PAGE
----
“Are you sure this is it?” I asked my bleary-eyed Georgian cab driver. It was seven in the morning and we had just pulled up to Dynamo, Tbilisi's massive soccer stadium built by the Soviets in 1931; the legendary techno club Bassiani was supposedly tucked beneath it. The driver nodded, and I warily got out of the car. I started circling the stadium until I heard, to my relief, the thump of techno music. I followed it to find two bouncers who looked me up and down and said something to me in Georgian. I showed them a QR code that had been emailed to me hours before by Bassiani’s owners Zviad Gelbakhiani and Tato Getia. They silently nodded me through.
I walked down into the depths of the dimly lit stadium to find people passed out on beat-up leather banquettes, as security guards shined flashlights in their faces to make sure they were conscious. I followed the music into a huge room, where the U.S.-based DJ Matrixxman was playing in a cloud of smoke to a crowd that sounded gleefully out of their minds.
Welcome to Bassiani.
The club first opened in 2013 in the city center. The five cofounders, all 24 at the time, realized there was massive void in the Georgian electronic scene. "No one was doing any techno parties," Zviad explained. "Even a few years ago, we were the first." After the immense success of their first party, they decided to open up a permanent space. But it wasn’t without struggle. “The Ministry of Economics and the Orthodox Church were trying to stop us,” Tato recalled. “They said no to every place we applied for. We were on the verge of closing the project.”
As luck would have it, one of their clubgoers was the director of Dynamo stadium, the home of the Georgian national soccer team. The director let on that the venue’s old basement swimming pool was vacant. “The pool hadn’t been touched since the Soviet times," Zviad said. They were sold the second they saw it. "My friends remember swimming there when they were younger, and now they’re partying there."
Bassiani is open one night a week, and the door operates on "face control," according to Zviad. “We have to struggle in order to keep the vibe right inside. We don’t care about nicely dressed or cool people, we only use door policy in order to avoid aggressive people,” he explained, noting that Georgians “really like to drink.” While Bassiani is often compared to Berlin megaclub Berghain—the ultimate compliment in the club world—the founders maintain their place is completely different. “We are trying to keep a kind of freshness to the club,” said Zviad, who goes to Bassiani every weekend and stays until noon the following day as a matter of quality control.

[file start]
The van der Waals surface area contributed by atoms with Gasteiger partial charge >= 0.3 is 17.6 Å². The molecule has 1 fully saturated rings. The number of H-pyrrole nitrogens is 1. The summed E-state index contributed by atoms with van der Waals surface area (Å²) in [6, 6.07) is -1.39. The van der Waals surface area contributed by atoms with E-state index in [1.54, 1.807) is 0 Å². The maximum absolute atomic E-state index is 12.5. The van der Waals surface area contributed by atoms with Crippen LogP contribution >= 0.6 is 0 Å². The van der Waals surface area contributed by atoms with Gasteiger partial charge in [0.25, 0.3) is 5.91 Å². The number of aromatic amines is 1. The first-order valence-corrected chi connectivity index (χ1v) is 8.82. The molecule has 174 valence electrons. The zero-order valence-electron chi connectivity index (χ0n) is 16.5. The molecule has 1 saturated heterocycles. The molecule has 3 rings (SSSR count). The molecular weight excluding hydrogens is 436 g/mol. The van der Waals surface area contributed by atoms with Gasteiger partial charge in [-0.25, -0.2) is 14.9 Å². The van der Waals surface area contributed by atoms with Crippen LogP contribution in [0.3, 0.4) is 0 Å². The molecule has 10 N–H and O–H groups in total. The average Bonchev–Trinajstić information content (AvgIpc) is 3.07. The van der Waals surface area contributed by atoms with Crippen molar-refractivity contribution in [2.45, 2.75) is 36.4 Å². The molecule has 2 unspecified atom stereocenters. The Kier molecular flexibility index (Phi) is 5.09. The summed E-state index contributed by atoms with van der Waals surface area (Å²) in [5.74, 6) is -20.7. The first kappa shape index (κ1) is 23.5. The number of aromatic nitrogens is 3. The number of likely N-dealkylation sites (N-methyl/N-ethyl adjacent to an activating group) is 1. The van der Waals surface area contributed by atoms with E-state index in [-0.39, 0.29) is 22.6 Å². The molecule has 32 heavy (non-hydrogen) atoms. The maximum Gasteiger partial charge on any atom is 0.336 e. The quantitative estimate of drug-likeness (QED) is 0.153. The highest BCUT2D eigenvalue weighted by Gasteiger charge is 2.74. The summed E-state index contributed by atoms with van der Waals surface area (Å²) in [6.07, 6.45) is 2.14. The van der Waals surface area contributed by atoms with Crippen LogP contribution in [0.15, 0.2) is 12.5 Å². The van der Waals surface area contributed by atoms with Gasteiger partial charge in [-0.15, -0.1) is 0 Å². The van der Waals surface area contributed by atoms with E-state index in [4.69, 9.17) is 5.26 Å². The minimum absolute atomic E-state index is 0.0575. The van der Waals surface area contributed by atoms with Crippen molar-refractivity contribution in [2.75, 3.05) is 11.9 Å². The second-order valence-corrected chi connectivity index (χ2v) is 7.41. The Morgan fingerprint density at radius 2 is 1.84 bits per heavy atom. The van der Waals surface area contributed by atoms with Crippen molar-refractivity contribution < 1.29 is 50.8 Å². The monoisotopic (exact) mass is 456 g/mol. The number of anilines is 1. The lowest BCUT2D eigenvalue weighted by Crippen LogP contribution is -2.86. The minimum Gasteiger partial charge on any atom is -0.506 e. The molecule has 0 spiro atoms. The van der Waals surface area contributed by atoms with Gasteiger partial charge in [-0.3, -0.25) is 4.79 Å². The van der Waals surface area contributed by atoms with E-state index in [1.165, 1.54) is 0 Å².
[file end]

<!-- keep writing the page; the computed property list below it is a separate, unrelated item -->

Bassiani is also booking bigger DJs who regularly sell out other venues, such as Richie Hawtin and Marcel Dettman. “There are thousands of DJs who would never have come to Georgia if there was no Bassiani," Zviad said. "They don’t even know where Georgia is on the map. When they come here and realize the sound system, DJ booth, and crowd are all perfect, they’re shocked."
But Georgia’s own influence on the international scene is also growing. The resident DJs who started at Bassiani three years ago are climbing the ranks. Last weekend, their resident DJ played at Berghain. “All of our friends and colleagues went to Berlin to see him play," Zviad recalled. "Berghain has never seen that many Georgians.”
For the cofounders, ultimately their club is a haven of freedom under the strict Orthodox Christian Church in post-Soviet Georgia. “LGBT inequality is huge here, and the drug policies are as harsh here as they are in the Philippines," said Zviad. "There are many struggles here. So for us, Bassiani is a way of escape, to have a life here.”
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